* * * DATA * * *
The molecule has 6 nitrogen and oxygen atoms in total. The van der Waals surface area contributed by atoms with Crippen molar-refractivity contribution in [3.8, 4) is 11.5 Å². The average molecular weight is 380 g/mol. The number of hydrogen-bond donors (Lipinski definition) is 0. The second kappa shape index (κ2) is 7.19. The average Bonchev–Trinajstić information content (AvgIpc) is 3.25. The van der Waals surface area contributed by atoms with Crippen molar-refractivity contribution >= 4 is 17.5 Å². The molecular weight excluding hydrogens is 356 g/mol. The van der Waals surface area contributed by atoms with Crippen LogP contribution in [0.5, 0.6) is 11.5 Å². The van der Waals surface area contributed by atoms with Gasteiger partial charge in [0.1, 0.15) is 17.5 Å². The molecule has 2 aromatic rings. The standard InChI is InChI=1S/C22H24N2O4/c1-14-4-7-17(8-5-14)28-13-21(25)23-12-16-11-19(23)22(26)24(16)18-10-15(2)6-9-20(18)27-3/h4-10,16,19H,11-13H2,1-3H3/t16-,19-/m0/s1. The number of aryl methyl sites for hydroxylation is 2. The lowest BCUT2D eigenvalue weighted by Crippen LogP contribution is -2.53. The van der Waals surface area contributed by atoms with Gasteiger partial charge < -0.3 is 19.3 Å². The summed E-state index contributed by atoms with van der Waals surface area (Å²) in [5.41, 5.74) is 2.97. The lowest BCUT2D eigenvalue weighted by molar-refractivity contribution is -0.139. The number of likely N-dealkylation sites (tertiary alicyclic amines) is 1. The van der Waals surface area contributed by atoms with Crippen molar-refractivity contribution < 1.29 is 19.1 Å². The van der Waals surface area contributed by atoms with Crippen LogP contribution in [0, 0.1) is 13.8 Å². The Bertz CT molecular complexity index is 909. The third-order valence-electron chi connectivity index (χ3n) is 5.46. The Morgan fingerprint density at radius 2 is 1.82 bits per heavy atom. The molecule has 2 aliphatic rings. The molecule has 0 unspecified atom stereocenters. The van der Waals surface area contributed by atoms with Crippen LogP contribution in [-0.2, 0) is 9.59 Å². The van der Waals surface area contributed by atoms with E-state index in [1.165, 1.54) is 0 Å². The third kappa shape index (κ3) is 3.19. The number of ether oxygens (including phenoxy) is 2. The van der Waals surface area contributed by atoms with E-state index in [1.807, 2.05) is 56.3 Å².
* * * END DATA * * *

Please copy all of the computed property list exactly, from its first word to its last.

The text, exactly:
The molecule has 6 nitrogen and oxygen atoms in total. The van der Waals surface area contributed by atoms with Crippen molar-refractivity contribution in [3.8, 4) is 11.5 Å². The average molecular weight is 380 g/mol. The number of hydrogen-bond donors (Lipinski definition) is 0. The second kappa shape index (κ2) is 7.19. The average Bonchev–Trinajstić information content (AvgIpc) is 3.25. The van der Waals surface area contributed by atoms with Crippen molar-refractivity contribution >= 4 is 17.5 Å². The molecular weight excluding hydrogens is 356 g/mol. The van der Waals surface area contributed by atoms with Crippen LogP contribution in [0.5, 0.6) is 11.5 Å². The van der Waals surface area contributed by atoms with Gasteiger partial charge in [0.1, 0.15) is 17.5 Å². The molecule has 2 aromatic rings. The standard InChI is InChI=1S/C22H24N2O4/c1-14-4-7-17(8-5-14)28-13-21(25)23-12-16-11-19(23)22(26)24(16)18-10-15(2)6-9-20(18)27-3/h4-10,16,19H,11-13H2,1-3H3/t16-,19-/m0/s1. The number of aryl methyl sites for hydroxylation is 2. The lowest BCUT2D eigenvalue weighted by Crippen LogP contribution is -2.53. The van der Waals surface area contributed by atoms with Gasteiger partial charge < -0.3 is 19.3 Å². The summed E-state index contributed by atoms with van der Waals surface area (Å²) in [5.41, 5.74) is 2.97. The lowest BCUT2D eigenvalue weighted by molar-refractivity contribution is -0.139. The number of likely N-dealkylation sites (tertiary alicyclic amines) is 1. The van der Waals surface area contributed by atoms with Crippen molar-refractivity contribution < 1.29 is 19.1 Å². The van der Waals surface area contributed by atoms with Crippen LogP contribution in [0, 0.1) is 13.8 Å². The Bertz CT molecular complexity index is 909. The third-order valence-electron chi connectivity index (χ3n) is 5.46. The Morgan fingerprint density at radius 2 is 1.82 bits per heavy atom. The molecule has 2 aliphatic rings. The molecule has 0 unspecified atom stereocenters. The van der Waals surface area contributed by atoms with Crippen LogP contribution in [-0.2, 0) is 9.59 Å². The van der Waals surface area contributed by atoms with E-state index in [1.165, 1.54) is 0 Å². The third kappa shape index (κ3) is 3.19. The number of ether oxygens (including phenoxy) is 2. The van der Waals surface area contributed by atoms with E-state index in [1.807, 2.05) is 56.3 Å².